Participation in a triad and sharing, however uncomfortable and challenging, is good for everyone. As I form the triads at the beginning of each quarter, I see so many frightened, lonely, self-denigrating people. They are uneasy about participating in a group. Their isolating woundedness does not make it easy for them to rely on someone else. They are at first very reluctant to begin to make connections with others, to begin to rely upon others, much less to address and begin to talk of their personal issues. But, at least in my classes, they cannot hide from me or each other. They must deal with my "blueberries"; they must look at each other and talk with each other; they must see that there is a face on the other side of that head sitting in front of them in a traditional arranged classroom; they must get to know at least each other's names; and, they must work together. Yet, eventually, for many, it seems that each of their woundedness affords the opportunity. Many want to reach out, but never knew how or were too scared to try. They want to share with each other and trust each other, and to find support and encouragement in each other. It's as if the triad contains a comforting salve. Many find they can trust another person because they can sense that the others, too, have woundedness, have pain, have fear. Out of that trust many begin to pay attention to their own wounds and each other's, to teach and be taught, to make the effort, and to start to discover the wondrous potential that lies within them. As associations and friendships form, they start thinking about their feelings, share themselves, let the walls down, and start testing their abilities. They invite the others into their loneliness. They get to know each other and gain insight into themselves and others they may never have gotten. I see emerging relationships between strangers put together by me but brought together by their attitudes and finding each other through their struggles and sufferings.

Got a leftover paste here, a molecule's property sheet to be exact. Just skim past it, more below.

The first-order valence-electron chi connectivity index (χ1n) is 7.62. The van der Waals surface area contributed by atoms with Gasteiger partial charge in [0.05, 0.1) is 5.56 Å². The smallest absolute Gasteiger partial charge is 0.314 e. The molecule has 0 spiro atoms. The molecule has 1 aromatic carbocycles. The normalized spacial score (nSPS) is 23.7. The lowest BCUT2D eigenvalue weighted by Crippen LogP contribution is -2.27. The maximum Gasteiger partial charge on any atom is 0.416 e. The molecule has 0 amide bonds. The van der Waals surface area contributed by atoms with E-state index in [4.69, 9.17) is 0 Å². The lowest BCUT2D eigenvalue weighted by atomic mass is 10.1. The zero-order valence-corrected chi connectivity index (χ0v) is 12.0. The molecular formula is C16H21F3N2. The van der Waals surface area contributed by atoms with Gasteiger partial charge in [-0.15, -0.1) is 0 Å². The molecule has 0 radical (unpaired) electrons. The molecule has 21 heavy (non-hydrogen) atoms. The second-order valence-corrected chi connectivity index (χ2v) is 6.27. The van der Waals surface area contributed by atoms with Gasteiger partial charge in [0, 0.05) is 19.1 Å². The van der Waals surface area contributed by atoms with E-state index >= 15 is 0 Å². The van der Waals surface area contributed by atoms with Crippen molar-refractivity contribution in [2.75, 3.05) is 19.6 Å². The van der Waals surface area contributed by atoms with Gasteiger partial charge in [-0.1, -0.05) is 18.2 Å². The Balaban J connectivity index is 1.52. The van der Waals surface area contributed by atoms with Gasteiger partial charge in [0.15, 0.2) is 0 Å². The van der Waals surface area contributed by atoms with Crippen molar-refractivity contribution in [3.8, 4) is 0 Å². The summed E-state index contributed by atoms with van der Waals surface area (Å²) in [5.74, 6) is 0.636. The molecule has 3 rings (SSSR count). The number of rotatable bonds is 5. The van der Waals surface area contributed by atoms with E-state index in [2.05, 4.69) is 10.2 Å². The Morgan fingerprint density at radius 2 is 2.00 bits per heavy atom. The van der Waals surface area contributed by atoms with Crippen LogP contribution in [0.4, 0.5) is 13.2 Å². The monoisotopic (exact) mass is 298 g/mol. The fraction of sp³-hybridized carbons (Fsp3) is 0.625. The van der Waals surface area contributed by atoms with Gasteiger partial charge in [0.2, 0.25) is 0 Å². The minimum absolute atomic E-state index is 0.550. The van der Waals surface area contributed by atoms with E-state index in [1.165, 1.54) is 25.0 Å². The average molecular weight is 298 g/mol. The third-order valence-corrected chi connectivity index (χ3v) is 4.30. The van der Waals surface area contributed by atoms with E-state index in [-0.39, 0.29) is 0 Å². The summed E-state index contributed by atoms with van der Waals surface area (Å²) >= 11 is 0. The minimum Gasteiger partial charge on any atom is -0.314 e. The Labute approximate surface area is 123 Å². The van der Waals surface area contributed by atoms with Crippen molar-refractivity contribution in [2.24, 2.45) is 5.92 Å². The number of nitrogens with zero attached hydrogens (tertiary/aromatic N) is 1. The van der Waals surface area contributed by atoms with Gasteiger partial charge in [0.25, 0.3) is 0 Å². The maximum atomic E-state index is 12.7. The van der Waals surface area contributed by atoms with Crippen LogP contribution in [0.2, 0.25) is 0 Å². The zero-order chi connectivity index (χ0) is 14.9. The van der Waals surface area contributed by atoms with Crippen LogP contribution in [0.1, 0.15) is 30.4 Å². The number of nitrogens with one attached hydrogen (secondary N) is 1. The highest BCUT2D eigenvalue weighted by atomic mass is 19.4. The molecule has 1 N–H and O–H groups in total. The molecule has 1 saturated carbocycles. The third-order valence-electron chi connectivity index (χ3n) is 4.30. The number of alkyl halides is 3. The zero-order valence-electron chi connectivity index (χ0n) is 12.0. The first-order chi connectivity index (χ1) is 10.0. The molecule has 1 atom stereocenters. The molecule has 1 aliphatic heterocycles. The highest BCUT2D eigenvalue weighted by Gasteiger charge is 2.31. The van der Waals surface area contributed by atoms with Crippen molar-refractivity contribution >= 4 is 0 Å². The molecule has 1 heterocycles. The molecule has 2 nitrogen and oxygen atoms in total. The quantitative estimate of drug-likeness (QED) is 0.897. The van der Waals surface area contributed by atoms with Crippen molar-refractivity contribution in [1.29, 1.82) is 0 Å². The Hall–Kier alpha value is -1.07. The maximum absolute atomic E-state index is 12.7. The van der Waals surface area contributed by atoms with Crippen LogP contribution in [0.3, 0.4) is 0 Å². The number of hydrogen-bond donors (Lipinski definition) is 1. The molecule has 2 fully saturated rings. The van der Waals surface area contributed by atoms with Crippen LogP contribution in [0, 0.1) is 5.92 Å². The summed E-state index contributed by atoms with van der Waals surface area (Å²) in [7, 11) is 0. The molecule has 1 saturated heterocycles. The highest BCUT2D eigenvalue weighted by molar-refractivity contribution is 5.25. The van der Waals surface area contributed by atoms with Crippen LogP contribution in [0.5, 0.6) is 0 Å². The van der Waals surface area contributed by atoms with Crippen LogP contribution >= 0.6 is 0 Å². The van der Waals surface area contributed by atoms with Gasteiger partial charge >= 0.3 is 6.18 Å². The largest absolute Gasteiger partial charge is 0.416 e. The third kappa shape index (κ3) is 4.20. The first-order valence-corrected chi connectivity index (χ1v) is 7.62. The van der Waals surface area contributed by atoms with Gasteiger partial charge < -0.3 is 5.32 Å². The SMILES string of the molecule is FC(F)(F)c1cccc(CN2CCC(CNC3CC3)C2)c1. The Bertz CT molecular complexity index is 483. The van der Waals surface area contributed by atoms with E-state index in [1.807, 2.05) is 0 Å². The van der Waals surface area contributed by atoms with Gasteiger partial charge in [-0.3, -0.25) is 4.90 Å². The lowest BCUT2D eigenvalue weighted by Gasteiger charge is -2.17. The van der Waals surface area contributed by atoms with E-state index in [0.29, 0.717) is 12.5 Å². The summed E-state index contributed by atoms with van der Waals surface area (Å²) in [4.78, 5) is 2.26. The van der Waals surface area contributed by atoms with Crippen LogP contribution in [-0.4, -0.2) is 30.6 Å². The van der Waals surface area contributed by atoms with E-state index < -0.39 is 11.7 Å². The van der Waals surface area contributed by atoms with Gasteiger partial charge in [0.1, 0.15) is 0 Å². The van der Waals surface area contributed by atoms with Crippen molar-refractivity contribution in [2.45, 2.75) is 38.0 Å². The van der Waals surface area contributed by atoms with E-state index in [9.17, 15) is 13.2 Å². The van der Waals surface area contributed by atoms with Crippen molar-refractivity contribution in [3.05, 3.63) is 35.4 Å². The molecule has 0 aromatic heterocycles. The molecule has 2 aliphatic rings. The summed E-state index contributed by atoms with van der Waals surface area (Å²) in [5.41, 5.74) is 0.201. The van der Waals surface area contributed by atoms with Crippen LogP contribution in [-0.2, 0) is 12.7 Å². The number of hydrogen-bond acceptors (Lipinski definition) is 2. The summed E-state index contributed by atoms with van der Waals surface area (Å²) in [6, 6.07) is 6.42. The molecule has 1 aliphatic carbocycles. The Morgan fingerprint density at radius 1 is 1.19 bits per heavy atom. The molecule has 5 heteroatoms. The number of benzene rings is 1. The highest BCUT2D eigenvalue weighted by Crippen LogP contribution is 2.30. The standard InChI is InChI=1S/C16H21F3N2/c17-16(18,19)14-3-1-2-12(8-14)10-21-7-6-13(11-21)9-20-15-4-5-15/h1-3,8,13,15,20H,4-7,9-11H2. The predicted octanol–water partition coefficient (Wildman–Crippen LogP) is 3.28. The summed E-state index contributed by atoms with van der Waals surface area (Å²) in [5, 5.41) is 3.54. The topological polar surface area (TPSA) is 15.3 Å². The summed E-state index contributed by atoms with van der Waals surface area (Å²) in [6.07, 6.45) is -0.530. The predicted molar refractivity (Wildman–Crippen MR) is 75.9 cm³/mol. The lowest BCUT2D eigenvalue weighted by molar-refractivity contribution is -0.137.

I'm trying to create a situation where the students feel better about coming out from behind their walls, share who they really are and not be socially isolated, and risk discovering the extent of their native learning potential. We are separate, distinct individuals, but at the same time we are social beings. If our craft is to be noble, its purpose must be noble. I cannot think of anything more noble than to assist the process of making the individual whole, to help bring together not only intellectual, emotional and physical parts of the individual, but to bring individuals together and instill a sense of community.
I am struck by the students' constant use of the word "family." It seems that many of the students are breaching the isolating, inhibiting and demeaning "walls of loneliness" with a powerful, supportive, encouraging sense of community. It is hard to believe that such a simple idea as "community," of sharing, seems to have such a powerful impact and a dramatic effect for so many.
Make it a good day. --Louis-- Louis Schmier (912-333-5947) firstname.lastname@example.org Department of History /~\ /\ /\ Valdosta State University /^\ / \ / /~ \ /~\__/\ Valdosta, Georgia 31698 / \__/ \/ / /\ /~ \ /\/\-/ /^\___\______\_______/__/_______/^\ -_~ / "If you want to climb mountains, \ /^\ _ _ / don't practice on mole hills" -\____